Anti-Asian Hate Has Me Rethinking Overseas Travel to West, and I’m Not Alone

It was over a week after the tragic shooting in Atlanta that left eight dead, including six Asian women, and yet Georgia was still on my mind as my husband Jun and I prepared dinner. 

“You remember our dream of doing a road trip around the US?” I mentioned to him while chopping veggies. “It’s hard to imagine doing that now.”

I felt a wave of anxiety as I recalled our cross-country drive in the US in the summer of 2016, which involved camping at small state parks scattered across the nation’s heartland, and even a night of sleeping in our car during a rainstorm. The idea of spending the night outside in a flimsy tent in a space where other people could see us — and, especially, my obviously Asian husband — suddenly appeared risky, in light of the rise in anti-Asian hate incidents.

I’d already had this concern long before the incident in Atlanta, having followed the reports from Stop AAPI Hate and news of the most extreme violence, including Asian elders pushed to the ground and even dying from related injuries. Atlanta only heightened my apprehension.

This doesn’t mean I won’t eventually travel back to the US to see family and friends. Eventually, once the pandemic is fully controlled and there aren’t the many other barriers that make travel impossible or impractical, I’ll make plans for a visit. But the idea of embarking on a pleasure trip for two — just my husband and me — doesn’t appeal as much now. I don’t know about you, but it’s hard to appreciate the majesty of, say, the Grand Canyon when you’re worried that your spouse might get assaulted because of his race and national origin.

And the thing is, I’m not alone in this. 

I recently came across a report titled ‘Anti-Asian Hate’ Big Obstacle for U.S. Tourism as China Outbound Travel Restarts, which noted that “Friendliness to Chinese Travelers” has surged as the No 1 factor influencing these travelers’ willingness to tour overseas. The report added:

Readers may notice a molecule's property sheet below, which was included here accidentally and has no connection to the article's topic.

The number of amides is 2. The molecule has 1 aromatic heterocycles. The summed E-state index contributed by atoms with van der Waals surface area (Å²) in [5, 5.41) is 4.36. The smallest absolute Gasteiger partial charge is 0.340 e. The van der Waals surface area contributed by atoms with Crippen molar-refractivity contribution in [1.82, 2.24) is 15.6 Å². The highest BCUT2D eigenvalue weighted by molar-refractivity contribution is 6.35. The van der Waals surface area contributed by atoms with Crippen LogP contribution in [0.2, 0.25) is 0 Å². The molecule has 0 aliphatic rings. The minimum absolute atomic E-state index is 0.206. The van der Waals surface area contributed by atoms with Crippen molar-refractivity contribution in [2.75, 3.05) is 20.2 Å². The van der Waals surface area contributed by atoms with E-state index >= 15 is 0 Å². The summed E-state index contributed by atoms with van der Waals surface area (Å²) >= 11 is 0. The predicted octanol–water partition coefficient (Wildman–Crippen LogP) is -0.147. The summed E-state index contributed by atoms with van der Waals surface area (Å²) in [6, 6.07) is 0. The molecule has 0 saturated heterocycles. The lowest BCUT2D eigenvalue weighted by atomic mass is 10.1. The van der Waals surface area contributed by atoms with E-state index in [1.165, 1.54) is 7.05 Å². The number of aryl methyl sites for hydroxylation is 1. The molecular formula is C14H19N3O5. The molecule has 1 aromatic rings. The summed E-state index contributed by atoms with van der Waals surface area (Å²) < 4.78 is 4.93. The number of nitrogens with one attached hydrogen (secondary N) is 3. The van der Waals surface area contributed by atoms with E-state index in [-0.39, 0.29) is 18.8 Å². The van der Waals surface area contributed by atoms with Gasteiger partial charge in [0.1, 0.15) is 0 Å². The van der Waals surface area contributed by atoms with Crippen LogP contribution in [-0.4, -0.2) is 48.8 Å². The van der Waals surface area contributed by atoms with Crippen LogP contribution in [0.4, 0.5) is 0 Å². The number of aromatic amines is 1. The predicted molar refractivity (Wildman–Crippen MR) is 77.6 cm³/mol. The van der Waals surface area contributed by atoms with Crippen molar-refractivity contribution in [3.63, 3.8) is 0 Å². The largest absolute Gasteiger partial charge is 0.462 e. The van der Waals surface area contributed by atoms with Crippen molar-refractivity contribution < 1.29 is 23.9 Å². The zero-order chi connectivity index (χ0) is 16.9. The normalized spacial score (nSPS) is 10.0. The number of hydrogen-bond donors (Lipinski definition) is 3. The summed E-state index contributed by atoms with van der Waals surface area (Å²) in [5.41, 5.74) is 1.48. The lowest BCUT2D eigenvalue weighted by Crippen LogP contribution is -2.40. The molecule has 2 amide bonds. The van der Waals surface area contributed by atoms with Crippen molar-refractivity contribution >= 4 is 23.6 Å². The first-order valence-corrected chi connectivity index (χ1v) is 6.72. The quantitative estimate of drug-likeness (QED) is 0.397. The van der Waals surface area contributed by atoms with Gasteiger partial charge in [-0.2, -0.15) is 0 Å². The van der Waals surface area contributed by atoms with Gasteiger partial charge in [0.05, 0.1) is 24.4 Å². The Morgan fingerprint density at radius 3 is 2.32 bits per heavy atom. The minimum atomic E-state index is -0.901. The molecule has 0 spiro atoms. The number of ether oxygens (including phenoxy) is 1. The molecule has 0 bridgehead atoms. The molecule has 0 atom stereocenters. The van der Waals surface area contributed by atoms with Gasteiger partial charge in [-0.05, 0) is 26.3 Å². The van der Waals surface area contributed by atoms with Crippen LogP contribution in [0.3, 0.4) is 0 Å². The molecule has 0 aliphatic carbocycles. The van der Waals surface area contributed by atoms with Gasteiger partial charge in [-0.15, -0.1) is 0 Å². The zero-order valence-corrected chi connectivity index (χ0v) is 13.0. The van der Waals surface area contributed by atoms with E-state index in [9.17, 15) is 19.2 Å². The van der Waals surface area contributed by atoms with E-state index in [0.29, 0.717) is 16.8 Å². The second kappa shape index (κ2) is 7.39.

…this need not necessarily be sentiments held only by mainland Chinese but Asians elsewhere, particularly those who are Chinese-looking. A Booking.com survey finds that nearly 70 percent of Asian travelers said friendliness of locals would factor into their decision-making process, with 84 percent saying “personal safety” would influence their choice of destination.

The report also said travelers ranked Asia as their most preferred overseas destination, followed by Europe and then North America.

I wonder, how many people in cross-cultural and interracial relationships here in Asia, like me, have also been rethinking the ways in which they might travel overseas with their Asian families in the West. How many more of us will put on hold those “dream travel” plans over safety concerns, opting for destinations within Asia or closer to home?

What do you think?

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22 Replies to “Anti-Asian Hate Has Me Rethinking Overseas Travel to West, and I’m Not Alone”

  1. Having grown up in the Pacific Northwest, having Asian-American classmates and friends- it is difficult for me to accept that anyone could be so low- class and hateful towards my fellow citizens. However, I did witness some prejudice toward Westerners in a famous market in Xi’an. A shopkeeper refused to serve a teacher in my cohort because he was obviously ” white”. With the recent inter- governmental discussions and videos of nationalism on Weibo, I wonder what kind of reception I will receive when I return to my beloved China. It all makes me so sad

    1. Thanks for the comment, Meghan. While I certainly cannot speak for everyone, the most common issue right now that comes up regarding foreigners in China is a fear that anyone with a foreign face may have COVID (since the pandemic is more serious in countries). I am not aware of any kind of widespread fear among foreigners here in China of other prejudice or attacks like the hate incidents and crimes that have been making news in Western countries. My foreign colleagues go out all the time and I never hear of anyone feeling concerned about getting assaulted or worse.

      1. More white people around the world have died in proportion to the population, particularly Italians and French, and most recently German origin folks, particularly in Brazil.